Sea water pollution

Seawater Pollution:

It is polluted mostly near the coast through the disposal of urban and industrial waste matters into the coastal waters.

Causes
  • Discharge of sewage, industrial effluents and toxic chemicals from urban areas and industrial establishment.
  • Discharge of solid waste materials mainly plastics, microbeads, etc. According to UNEP, plastic accounts for 90% of all debris floating in the oceans.
  • Leakages of enormous quantity of mineral oil from oil wells and tankers. Ex. Ennore oil spill, Tar balls off Mumbai coast, Deep Horizon disaster, etc.
  • Ballast water discharge
  • Deep Sea Mining
  • Increase in the concentration of heavy minerals like lead, cadmium, chromium, nickel, etc.
Consequences:

 

Oxygen depletion/hypoxia: Increase in BOD due to eutrophication results in death of marine organisms. Ex. Planktons, mollusks, etc. According to Wilkinson Report: 1998 Red Sea coral bleaching was due to disproportionate growth of algal bloom.

The Great Pacific Garbage Patch:

 

Damage to marine biodiversity: Bottles, plastics choke fish, turtles, etc.

 

For example,

Case study of Chennai oil Spill off (Ennore Port):

  • 40 tonnes of oil spillage (INCOIS)
  • 74 km stretch affected including Marina beach, Pulicat Lake (Bird sanctuary), Pichavaram mangroves
  • Damage to coral reefs (Rainforest of the oceans)
  • According to Global Coral Reef Monitoring Network, 20% of corals ex. Chitales are threatened due to toxic chemicals, oil spillage, pesticides, heavy metals, etc. as they introduce pathogens and causes bleaching.
  • Acidification of oceans: It reduces calcium carbonate mineral affecting coral polyps, oysters, crabs, salmons, etc. in shell and fin formation.
  • Deep sea mining: Damage to the habitats of benthic organisms like octopus, mollusks, eelgrass, etc.
  • Effect on the food chain: Heavy minerals like nickel, chromium (6), cadmium and bio accumulate in fish and ultimately enters into human food chain (bio amplification). Ex. Minamata disease, DDT, etc.
Steps taken by Indian Government to reduce coastal pollution:

 

  1. The present government has provided subsidies to the farmers of Tamil Nadu for transition towards deep sea fishing instead of bottom trawling fishing.
  2. The Society for Integrated Coastal Management (SICOM) under the Ministry of Environment, Forest and Climate Change is developing 13 beaches for blue flag certification under the Unified Coastal Areas Management Program.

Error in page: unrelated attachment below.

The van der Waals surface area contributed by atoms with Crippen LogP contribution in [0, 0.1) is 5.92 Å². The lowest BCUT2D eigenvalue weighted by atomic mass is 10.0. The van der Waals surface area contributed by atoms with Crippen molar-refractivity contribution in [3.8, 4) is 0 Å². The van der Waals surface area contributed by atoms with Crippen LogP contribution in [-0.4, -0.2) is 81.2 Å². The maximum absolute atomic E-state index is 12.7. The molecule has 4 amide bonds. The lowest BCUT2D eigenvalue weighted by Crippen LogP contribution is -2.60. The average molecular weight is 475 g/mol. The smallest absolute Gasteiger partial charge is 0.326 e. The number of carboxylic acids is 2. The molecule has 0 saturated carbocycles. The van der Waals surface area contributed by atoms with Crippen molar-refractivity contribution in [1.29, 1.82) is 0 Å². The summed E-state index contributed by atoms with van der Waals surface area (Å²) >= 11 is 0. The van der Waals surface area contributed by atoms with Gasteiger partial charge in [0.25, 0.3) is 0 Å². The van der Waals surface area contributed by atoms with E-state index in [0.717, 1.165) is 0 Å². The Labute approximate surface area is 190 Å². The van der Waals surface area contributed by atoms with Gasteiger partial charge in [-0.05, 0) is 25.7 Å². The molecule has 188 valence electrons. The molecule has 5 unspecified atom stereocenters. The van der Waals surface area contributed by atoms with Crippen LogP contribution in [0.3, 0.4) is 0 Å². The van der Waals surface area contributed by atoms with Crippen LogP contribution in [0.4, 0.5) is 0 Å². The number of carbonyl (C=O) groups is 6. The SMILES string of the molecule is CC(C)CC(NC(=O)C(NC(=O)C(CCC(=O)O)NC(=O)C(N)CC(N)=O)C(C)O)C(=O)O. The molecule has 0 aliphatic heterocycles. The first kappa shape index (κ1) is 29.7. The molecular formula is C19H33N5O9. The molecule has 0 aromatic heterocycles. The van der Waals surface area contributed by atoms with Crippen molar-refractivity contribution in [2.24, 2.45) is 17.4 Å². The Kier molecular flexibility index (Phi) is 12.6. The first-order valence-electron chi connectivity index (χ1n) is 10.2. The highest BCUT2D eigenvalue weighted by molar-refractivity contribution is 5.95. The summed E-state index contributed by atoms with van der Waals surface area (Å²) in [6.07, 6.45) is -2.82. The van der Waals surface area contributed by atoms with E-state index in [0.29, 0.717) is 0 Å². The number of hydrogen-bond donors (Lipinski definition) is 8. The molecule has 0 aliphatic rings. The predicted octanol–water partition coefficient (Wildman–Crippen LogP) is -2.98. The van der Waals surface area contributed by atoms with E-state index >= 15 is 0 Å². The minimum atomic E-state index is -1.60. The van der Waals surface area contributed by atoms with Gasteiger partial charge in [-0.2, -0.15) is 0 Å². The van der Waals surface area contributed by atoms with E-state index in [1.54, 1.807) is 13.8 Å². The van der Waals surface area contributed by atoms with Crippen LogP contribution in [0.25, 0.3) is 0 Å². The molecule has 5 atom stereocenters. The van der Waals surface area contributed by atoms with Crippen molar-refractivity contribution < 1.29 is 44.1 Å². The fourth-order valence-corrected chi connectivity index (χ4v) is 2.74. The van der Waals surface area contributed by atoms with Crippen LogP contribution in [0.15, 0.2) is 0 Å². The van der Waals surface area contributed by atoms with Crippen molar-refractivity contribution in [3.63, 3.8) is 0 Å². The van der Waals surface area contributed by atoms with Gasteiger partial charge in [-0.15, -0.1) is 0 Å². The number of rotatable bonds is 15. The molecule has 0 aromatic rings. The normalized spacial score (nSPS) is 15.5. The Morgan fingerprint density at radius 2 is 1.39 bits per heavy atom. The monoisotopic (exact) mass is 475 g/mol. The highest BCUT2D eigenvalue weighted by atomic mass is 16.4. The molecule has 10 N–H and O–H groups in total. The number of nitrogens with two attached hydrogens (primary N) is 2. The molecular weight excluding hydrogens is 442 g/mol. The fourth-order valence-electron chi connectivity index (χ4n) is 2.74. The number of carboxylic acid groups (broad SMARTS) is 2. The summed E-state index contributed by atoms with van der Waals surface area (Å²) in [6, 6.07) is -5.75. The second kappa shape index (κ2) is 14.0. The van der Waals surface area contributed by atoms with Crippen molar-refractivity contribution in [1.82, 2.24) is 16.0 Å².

3. Indian government has come up with Coastal Regulation Zone (CRZ) Rules.
  4. India has become a member of Ballast Water Management Convention under International Maritime Organization.
Issues related to controlling of seawater pollution:

 

  1. The two formidable problems in conservation is:

o   International character of marine resources and right of all countries for their use

o   High mobility of marine organisms.

  1. Lack of awareness among fishermen communities.
  2. Lack of finance, infrastructure and capacity with Coastal Guards.
  3. Absence of waste management facilities at the beaches.
 

Strategies to handle Oil Spillage:

 

1.       Oil spill modelling:

It provides a clear idea about oil movement and enhances the decision-making strategy for quick response.

2.       Mathematical models:

The generic model to predict the movement of oil and the habitat specific model for detailed trajectory and impact analysis on marine resources. (Ministry of Earth Sciences)

3.       Use of GIS in estimation:

Information on bathymetry, oil concentration and thickness, quantity of dispersed oil may be incorporated in the maps.

4.       Ecologically sensitive areas such as coral reefs, seagrass beds, mangroves, mudflats, and wildlife protected areas may be layered.

5.       Bioremediation Techniques: Use of oil Zapper and Oilivorous-S (TERI- The energy research institute) to degrade oil contaminants in-situ.

  1. Biostimulation and Bioaugmentation.
Steps for the conservation of marine resources:

 

Food Resource:

  1. The accurate estimation of the growth and mortality rate of marine organisms is a prerequisite condition to ensure their sustainable yield.
  2. Proper survey of fishing areas by applying Echo-sounder techniques, maintaining catch statistics, etc.
  3. Accurate prediction of future demand of fish for human food and animal feed.
  4. Proper knowledge of potential reserve
  5. Developing and enriching Mari culture, ornamental fishing, marine pasture, etc.
  6. Investments in Deep Sea Fishing instead of Bottom Trawling fishing.

International initiatives:

  1. Full implementation of the Paris Agreement (UNFCCC)
  2. Blue Carbon Initiative (UNEP+IUCN+UNESCO) for the conservation and protection of marine and coastal biodiversity is in the right direction.
  3. Coral Triangle Programme (WWF) around Indian coastal States.
  4. India should become a member of the LONDON Convention.
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